Dave McCarthy, BsquareDave McCarthy

Dave McCarthy, senior director of products at Bsquare, said he had predicted the gap between the first two stages would be smaller; no surprise there. What really surprised him, however, was the small gap between the second stage and third: Forty-eight percent of respondents said they were using data analytics for insight, predictions and optimization with applied analytics such as machine learning or artificial intelligence.

“What it indicates to me,” McCarthy said, “Is that people who have gone down the visualization route have figured out, to some degree, some use of the data they’re collecting, and they know that analytics is going to play a part in helping them understand more closely what that data is going to mean for them.”

McCarthy wasn’t surprised to see the drop in the fourth and fifth stages: Twenty-eight percent said they were automating actions across internal systems with their IoT deployments, and only 7% had reached the edge analytics level.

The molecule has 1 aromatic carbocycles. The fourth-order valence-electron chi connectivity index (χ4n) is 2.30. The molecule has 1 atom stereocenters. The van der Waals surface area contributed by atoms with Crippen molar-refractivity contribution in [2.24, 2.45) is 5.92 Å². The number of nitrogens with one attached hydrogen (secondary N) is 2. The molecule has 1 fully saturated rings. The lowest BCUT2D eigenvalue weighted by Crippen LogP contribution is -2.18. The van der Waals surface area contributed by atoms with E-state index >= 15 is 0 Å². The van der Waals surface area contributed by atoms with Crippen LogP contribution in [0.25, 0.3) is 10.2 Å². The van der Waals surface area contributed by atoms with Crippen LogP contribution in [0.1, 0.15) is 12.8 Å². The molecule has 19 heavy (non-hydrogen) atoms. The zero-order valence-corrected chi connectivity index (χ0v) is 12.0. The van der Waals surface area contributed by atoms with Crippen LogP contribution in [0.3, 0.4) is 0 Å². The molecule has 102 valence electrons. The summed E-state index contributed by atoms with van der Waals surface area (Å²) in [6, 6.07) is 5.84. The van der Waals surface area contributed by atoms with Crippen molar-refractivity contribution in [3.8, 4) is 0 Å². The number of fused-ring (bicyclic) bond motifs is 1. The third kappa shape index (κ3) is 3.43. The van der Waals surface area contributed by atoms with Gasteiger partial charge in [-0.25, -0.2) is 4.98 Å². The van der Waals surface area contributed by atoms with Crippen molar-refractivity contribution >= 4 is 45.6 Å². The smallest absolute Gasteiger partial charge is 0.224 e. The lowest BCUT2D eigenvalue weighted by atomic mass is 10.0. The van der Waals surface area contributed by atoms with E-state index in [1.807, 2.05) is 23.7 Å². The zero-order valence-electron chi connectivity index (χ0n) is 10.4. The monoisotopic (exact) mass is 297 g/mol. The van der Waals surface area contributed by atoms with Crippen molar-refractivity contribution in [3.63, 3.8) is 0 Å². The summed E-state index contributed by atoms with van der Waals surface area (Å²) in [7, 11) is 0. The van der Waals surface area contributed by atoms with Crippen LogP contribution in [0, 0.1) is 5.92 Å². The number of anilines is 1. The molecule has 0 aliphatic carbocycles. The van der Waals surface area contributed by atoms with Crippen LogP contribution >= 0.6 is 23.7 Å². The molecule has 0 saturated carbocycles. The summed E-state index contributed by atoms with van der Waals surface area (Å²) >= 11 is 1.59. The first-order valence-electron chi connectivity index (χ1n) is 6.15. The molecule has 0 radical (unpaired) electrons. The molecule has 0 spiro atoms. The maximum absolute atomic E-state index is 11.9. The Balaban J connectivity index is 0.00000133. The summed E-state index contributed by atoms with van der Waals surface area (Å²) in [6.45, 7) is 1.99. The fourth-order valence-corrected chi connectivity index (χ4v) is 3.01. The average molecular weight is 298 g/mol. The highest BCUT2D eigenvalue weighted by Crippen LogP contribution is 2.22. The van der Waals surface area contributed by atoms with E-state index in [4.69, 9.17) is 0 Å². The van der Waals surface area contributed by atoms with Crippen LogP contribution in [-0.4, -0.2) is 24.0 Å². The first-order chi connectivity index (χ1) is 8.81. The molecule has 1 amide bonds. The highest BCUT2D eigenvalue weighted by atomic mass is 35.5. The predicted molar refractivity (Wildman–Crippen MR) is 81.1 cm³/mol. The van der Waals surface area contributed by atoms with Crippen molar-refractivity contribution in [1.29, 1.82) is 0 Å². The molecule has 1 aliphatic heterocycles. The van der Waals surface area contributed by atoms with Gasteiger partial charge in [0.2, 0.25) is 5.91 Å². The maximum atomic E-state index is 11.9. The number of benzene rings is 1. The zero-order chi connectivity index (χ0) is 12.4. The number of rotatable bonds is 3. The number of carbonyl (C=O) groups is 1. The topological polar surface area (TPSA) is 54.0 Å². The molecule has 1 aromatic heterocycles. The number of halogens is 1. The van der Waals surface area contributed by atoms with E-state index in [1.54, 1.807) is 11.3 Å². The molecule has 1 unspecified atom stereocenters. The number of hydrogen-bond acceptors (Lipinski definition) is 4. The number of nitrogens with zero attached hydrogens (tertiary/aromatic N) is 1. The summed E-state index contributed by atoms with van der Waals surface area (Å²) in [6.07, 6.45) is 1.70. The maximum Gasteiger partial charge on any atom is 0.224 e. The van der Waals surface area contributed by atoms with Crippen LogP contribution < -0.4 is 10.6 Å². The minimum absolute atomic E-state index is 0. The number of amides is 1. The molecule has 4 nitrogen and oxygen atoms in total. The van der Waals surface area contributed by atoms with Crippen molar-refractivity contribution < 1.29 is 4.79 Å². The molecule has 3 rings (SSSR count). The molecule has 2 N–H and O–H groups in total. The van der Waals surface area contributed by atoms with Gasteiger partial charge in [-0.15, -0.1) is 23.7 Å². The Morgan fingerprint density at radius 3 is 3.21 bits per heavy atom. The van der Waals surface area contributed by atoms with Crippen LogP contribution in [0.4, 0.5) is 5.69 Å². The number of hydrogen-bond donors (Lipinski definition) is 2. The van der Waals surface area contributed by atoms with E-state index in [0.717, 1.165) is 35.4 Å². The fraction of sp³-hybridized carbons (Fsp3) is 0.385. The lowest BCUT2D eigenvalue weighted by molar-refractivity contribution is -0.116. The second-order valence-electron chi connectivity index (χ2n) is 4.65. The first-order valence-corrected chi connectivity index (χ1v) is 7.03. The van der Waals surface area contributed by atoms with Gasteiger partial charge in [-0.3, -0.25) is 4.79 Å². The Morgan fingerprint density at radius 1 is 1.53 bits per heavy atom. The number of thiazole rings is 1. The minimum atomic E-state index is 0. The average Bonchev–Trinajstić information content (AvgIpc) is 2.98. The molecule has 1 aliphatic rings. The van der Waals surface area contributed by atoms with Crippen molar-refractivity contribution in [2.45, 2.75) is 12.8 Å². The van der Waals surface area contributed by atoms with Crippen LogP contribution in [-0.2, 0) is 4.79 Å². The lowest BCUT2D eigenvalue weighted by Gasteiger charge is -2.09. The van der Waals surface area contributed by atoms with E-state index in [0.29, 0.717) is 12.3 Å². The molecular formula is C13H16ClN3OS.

“Just as expected, there’s a large drop-off from people doing analytics to people who are automating the results,” McCarthy said. “And in my mind, the highest amount of ROI comes when you can get to those levels.”

IIoT Maturity Model
Maturity of IoT adoption in industrial organizations

IIoT adoption and satisfaction

Not reaching the highest levels of ROI isn’t deterring IoT adoption, though: Seventy-three percent of respondents said they expect to increase IIoT deployments over the next year, with higher IoT adoption rates in transportation and manufacturing (85% and 78%, respectively) than oil and gas (56%). Additionally, 35% of all industrial organizations believe they will reach the automation stage, and 29% are aiming to reach the real-time monitoring stage in the same time period.

Nor will ROI always be calculated the same by analysts and companies as it is by the organizations using IIoT technologies, McCarthy noted. Respondents cited machine health- (90%) and logistics- (67%) related goals as top IoT adoption drivers, while lowering operating costs came in at 24%.

“The number one motivation that all operations-oriented companies have is improving and increasing uptime of their equipment,” McCarthy said. “I hear this over and over again. They know they eventually have to do maintenance on equipment and take things down for repairs, but it is so much more manageable when they can get ahead of that and plan for it.”